However, not all brokerages are well-positioned to implement these digital strategies. Companies, like Zolo, and housing market professionals that were proactive in leveraging tech and digital platforms to create business models without the reliance on in-person contact will certainly fare better in the short-term.
While all real estate firms will share in the dramatic, but temporary, drop in housing market earnings, only those firms that proactively leveraged tech and digital platforms to create business models without the reliance on in-person contact will fare better in the short-term. As a tech-disruptor in a hard-to-adapt industry, Zolo is one of those early tech adopters. Now, faced with a short-term decline in revenues, these forward-looking firms will face fewer losses and a quicker turnaround in business interruption.
For the real estate professionals that did not prioritize digital strategies prior to the COVID-19 crisis, not only will they see a dramatic drop in sales due to the pandemic’s impact, but in order to compete in this changing economic landscape, they’ll need to invest time and resources to create and transition to online and virtual methods of doing business. As a result, some brokerages (along with other real estate professionals) may not survive the short-term impact of this pandemic.
Going forward, brokerages and agents will need to continue their efforts to market and sell listings without in-person marketing strategies.
In the mid- to long-term expect a recovery…eventually
It’s hard to predict how long this current pandemic will threaten global health and financial security, but history shows that North American housing markets will bounce back.
Over the last 20 years, global markets have faced two pandemics (not including COVID-19) and two financial catastrophes, and each time, housing markets eventually recovered.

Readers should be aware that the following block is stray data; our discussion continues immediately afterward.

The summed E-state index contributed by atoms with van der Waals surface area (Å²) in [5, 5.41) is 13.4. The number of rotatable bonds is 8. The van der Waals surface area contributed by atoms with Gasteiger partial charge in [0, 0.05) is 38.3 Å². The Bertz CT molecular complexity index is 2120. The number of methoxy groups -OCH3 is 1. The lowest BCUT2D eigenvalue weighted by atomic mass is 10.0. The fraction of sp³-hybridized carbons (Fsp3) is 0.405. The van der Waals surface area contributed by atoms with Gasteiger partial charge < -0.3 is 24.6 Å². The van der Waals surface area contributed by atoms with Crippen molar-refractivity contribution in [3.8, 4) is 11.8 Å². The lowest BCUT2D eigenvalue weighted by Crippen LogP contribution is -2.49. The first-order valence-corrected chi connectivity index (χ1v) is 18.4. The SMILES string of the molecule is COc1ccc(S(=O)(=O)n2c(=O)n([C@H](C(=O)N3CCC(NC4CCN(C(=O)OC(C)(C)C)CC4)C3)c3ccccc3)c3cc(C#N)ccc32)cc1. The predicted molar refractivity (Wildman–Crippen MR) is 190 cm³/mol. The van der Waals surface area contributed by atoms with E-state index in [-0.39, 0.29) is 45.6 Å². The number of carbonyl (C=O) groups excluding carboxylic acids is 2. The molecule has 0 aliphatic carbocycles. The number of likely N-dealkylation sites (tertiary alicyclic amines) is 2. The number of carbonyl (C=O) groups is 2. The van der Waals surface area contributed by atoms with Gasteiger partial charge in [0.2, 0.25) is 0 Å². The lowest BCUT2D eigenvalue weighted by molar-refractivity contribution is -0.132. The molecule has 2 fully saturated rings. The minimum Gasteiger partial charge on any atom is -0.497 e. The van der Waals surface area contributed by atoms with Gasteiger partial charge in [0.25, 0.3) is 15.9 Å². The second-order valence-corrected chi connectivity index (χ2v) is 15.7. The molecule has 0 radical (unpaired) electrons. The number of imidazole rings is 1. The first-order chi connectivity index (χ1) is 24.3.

To get a better grasp on how these catastrophes impact Canada’s housing market, Zolo analyzed 20 years of sales activity and sold data in the Greater Toronto and Greater Vancouver areas.
This analysis shows that the event with the single largest impact was the implementation of the federal mortgage stress test (on January 1, 2018). However, the event that took the housing market the longest to recover from was the Great Recession of 2008/2009.
According to this analysis by Zolo, average year-over-year sales prices in Greater Toronto dropped almost 12% in 2008, when the U.S. housing market crashed and prompted a global recession. These losses were temporary, however, and by the end of 2009, the annual average home price increased by almost 14%, year-over-year.
Average sale prices in Greater Vancouver didn’t drop in 2008; instead, there was a year-over-year increase in GVA’s annual average sale price of 2.48% and an anaemic year-over-year increase in 2009 of o.5%.
For more GTA details read: The impact of COVID-19 on the Greater Toronto housing market
The bottom line is that the housing market can and will recover as long as the fundamentals of the market persist. For example, if jobs return to Greater Toronto, then we could expect to see the pent-up demand from buyers push sales activity into a seller’s market. The same is true for just about any market across North America.
What to expect in the post-COVID-19 real estate market
It’s impossible to predict just how long COVID-19 will impact the economy, but homeowners, buyers and sellers would be wise to remember how the fundamentals of the housing market, especially in larger regions, such as Greater Toronto and Greater Vancouver, generally don’t change.
Prior to COVID-19, demand in these regions was really strong. Combine this with a population that’s still on track to grow and the potential of jobs returning to the markets, and the economic recovery that will eventually take place will more than likely lead to a recovery in the country’s housing markets.
GTA Infographic: Impact of catastrophes on the Greater Toronto Real Estate Market
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Infographic: Impact of catastrophes on the Greater Vancouver Real Estate Market
Please include attribution to https://www.zolo.ca with this graphic.